Editor, the Gauntlet
[Re: “Black Men” feature]
As a member of the so-called “idolized” ethnicity, I found this article both interesting and disturbing to read. Interesting because I have mused over this topic only to return to the same conclusions as the writer. Disturbing because I am (proudly) part of an ethnicity that remains socially ‘inferior’ in society today.
There are several approaches to understanding this topic, which has been extensively debated in psychological literature. Rather than get into a literature-driven discussion of the topic at hand, I hope to offer some of my own thoughts on the matter.
The idea that all black guys are “hip-hop” is one of the most pervasive and infuriating stereotypes in Canada today. Many Canadians, who have grown up watching American TV shows, have an image of all black guys as being African American–or in other words, urban, ghetto, gangstas, uneducated, and other unmentionables. For example, shortly after being introduced to a particular friend of mine, his first question to me was: “Where is your bling-bling and your FUBU ?” In other words, his question alluded to the fact that I wasn’t dressed “black” enough, or more accurately, African American. This widespread belief has perhaps contributed to the ubiquitous observation that many black kids in Canada now dress more urban and even attempt to speak “ghetto” or more appropriately, in “ebonics.”
I, however, believe that this evolution is partly due to the fact that Canadian black kids look to emulate the closest similar group of people (African Americans next door) as a means of finding “belongingness” in predominantly white Canada. This initial identification leads many to further explore the culture, in terms of its music, fashion, accent and general way of life. Thus, I believe that many young black Canadians become more “African American” because of the love of the culture, rather than because they are African Americans. Think about it: how often do white Canadians get “confused” as Latin Americans just because they fancy salsa dancing?
Now that that’s out of my system, I will now further another point. One can try to understand the “cool black man pose” prevalent today as a reaction to the true, socio-economic state of many African Americans in the US. Compared to their white counterparts, African Americans have, on average, very low socio-economic and political power.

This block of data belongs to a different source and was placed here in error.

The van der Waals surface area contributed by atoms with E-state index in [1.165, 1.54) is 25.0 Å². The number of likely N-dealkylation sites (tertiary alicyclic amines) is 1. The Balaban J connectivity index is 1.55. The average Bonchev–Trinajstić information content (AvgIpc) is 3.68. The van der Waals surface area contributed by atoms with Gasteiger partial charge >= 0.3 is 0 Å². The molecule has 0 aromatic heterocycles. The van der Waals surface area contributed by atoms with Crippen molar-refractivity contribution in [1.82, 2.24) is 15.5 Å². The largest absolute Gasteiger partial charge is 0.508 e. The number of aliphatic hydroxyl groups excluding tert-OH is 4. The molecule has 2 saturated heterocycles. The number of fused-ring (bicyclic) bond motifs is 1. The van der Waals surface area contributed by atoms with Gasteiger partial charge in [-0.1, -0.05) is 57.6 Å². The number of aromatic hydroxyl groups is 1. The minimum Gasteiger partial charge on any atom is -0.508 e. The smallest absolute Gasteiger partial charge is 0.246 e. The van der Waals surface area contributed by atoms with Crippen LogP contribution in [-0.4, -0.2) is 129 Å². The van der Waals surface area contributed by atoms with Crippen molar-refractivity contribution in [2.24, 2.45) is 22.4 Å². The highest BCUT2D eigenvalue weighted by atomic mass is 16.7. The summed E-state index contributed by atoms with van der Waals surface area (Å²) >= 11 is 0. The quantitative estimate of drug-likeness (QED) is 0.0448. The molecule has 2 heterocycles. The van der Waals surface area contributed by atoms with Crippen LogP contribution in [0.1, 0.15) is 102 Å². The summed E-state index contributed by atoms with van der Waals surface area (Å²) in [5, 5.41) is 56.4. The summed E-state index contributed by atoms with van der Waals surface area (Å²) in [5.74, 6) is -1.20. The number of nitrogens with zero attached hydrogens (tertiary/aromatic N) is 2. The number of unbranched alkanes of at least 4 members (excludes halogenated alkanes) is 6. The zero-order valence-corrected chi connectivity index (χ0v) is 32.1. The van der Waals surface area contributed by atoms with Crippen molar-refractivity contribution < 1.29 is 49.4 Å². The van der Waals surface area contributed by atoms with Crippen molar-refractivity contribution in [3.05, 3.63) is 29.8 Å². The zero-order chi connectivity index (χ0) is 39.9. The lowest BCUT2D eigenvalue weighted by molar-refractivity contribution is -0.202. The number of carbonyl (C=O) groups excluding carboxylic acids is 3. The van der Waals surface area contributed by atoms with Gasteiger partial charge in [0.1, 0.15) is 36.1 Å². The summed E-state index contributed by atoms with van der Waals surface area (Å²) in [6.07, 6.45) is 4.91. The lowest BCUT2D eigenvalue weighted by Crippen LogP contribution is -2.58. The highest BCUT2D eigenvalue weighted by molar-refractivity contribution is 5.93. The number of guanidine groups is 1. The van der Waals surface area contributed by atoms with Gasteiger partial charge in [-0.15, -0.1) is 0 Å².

With such divide in influential power, the “cool black man pose” evolved as a way of, in a sense, regaining power. If one can’t measure up on the socio-economic ladder, the next best thing is to create a social image bringing one up to par on the scale of measurement. Thus, many have adopted the well-entrenched gangsta profile in order to remain competitive in a world that seems to have passed them by. Of course, the younger ones don’t have much of an idea about the true nature of this phenomenon because they simply grow up assimilating what they observe in adults. On the same token, young Canadian black men assimilate these images without true knowledge of their origins. In any event, perhaps it is not so far out to expect such social fronts (which, I might add, has become very successful, as evidenced by the writings in this article) if it appears as the only visible way one stands out in the white crowd.
Hence, if the dark-skinned sexual appeal is so prevalent in today’s society, who is to blame? Is it necessary to blame anyone, or is it more important to ask what can be done to address the perception of those lusting after the sexy, dark men of our times? Education is by far the best means of achieving this goal. For this reason, I applaud the writer for taking the time to create awareness, especially at the U of C, where the proportion of these exotic beings is so low, heightening the mysterious-ness surrounding them (I did my undergrad at U of C, so I was part of the population at one point).
If the writer’s friend begins with a quest to fulfill her desires, and later on ends up falling in love, all is well–as long as she is aware of the initial reasons for her fatal attraction. If, however, the fling ends with a discardment of the exotic creature, then there is a problem; one that can, hopefully, be placated with the spread of knowledge via such articles as the present one in question.
I conclude this discussion with the shared thoughts of a very enlightened young black man at the University of Calgary: “These (white) girls just want to play around with black guys and have fun…they know that, at the end of the day, they’ll go back to their parent-approved (white) boys to get married. So for us (black guys), we just need to have fun as well, with the knowledge that they are only here to stay for a short while…”
Editor, the Gauntlet